It should be noted that Patrick does not actually appear in The Dead Whisper until mid-way through the book and this is a story which can very much be read as a stand-alone thriller. The main focus is on Sam Leonard – a successful actor who seems to attract some very protective (possibly obsessive) girlfriends.  Sam is in the early days of a new relationship – his last partner had become infatuated with him and was sending hostile messages to Sam’s flatmate and childhood friend Jenny.

Jenny is extremely protective of Sam and given how his last relationship ended it is not surprising she does not wish her friend to be hurt again.  However, the reader gets to see that Jenny’s protective edge can ramp up to outright hostility if she feels that Sam is getting too much attention from a member of the opposite sex.  Sam appears totally unaware of Jenny’s over-protective side but it does unsettle people who fall foul of Jenny’s glare.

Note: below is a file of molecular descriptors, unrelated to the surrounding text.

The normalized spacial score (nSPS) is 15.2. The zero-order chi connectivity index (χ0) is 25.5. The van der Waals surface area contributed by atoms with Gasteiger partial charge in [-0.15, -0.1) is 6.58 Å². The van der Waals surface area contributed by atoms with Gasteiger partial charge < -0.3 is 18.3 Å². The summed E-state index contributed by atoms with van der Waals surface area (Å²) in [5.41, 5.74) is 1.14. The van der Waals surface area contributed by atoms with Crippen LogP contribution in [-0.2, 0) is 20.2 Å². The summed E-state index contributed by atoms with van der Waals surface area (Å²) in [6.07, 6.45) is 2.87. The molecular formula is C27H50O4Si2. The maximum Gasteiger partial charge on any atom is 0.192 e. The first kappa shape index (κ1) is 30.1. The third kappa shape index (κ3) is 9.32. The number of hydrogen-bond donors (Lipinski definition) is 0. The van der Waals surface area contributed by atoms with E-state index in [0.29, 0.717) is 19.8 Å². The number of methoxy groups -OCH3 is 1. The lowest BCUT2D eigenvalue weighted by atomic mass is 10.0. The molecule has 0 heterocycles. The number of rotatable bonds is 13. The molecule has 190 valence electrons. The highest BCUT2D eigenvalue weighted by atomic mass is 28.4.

What was particularly unsettling was that women who show Sam too much attention seem to become a target and this can have fatal consequences. I was shocked when one character I had really liked suddenly faced extreme peril, nasty surprises and unexpected twists are the BEST way to draw me into a story and Emma Clapperton did exactly that.

Supernatural thrills mean a few dead bodies are likely and I really enjoyed The Dead Whispers as the balance between crime novel and creepy thriller was spot on.